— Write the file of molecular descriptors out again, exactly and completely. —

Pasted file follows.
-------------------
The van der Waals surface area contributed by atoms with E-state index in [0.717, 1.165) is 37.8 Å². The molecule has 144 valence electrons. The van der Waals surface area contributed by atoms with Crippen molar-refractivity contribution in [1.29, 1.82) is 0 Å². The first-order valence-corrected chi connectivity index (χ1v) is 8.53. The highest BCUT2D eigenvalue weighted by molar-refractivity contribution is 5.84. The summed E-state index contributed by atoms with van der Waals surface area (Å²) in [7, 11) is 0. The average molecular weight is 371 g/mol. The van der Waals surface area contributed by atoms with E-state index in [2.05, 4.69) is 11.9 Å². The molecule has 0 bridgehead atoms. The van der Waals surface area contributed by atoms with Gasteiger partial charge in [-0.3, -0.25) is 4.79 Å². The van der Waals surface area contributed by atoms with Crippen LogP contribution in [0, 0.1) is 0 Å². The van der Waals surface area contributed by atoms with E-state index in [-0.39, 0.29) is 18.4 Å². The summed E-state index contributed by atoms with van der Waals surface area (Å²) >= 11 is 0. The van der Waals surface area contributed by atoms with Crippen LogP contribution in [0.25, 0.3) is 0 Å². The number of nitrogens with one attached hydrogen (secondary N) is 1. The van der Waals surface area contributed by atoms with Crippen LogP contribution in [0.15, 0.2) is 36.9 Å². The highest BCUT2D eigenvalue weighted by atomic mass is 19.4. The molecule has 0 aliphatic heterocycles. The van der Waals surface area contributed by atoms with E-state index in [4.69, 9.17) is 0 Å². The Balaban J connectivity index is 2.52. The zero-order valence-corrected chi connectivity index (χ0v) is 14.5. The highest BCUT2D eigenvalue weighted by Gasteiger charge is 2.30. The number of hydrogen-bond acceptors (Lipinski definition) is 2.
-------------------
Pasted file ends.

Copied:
The van der Waals surface area contributed by atoms with E-state index in [0.717, 1.165) is 37.8 Å². The molecule has 144 valence electrons. The van der Waals surface area contributed by atoms with Crippen molar-refractivity contribution in [1.29, 1.82) is 0 Å². The first-order valence-corrected chi connectivity index (χ1v) is 8.53. The highest BCUT2D eigenvalue weighted by molar-refractivity contribution is 5.84. The summed E-state index contributed by atoms with van der Waals surface area (Å²) in [7, 11) is 0. The average molecular weight is 371 g/mol. The van der Waals surface area contributed by atoms with E-state index in [2.05, 4.69) is 11.9 Å². The molecule has 0 bridgehead atoms. The van der Waals surface area contributed by atoms with Gasteiger partial charge in [-0.3, -0.25) is 4.79 Å². The van der Waals surface area contributed by atoms with Crippen LogP contribution in [0, 0.1) is 0 Å². The van der Waals surface area contributed by atoms with E-state index in [-0.39, 0.29) is 18.4 Å². The summed E-state index contributed by atoms with van der Waals surface area (Å²) >= 11 is 0. The van der Waals surface area contributed by atoms with Crippen LogP contribution in [0.25, 0.3) is 0 Å². The number of nitrogens with one attached hydrogen (secondary N) is 1. The van der Waals surface area contributed by atoms with Crippen LogP contribution in [0.15, 0.2) is 36.9 Å². The highest BCUT2D eigenvalue weighted by atomic mass is 19.4. The molecule has 0 aliphatic heterocycles. The van der Waals surface area contributed by atoms with E-state index in [4.69, 9.17) is 0 Å². The Balaban J connectivity index is 2.52. The zero-order valence-corrected chi connectivity index (χ0v) is 14.5. The highest BCUT2D eigenvalue weighted by Gasteiger charge is 2.30. The number of hydrogen-bond acceptors (Lipinski definition) is 2.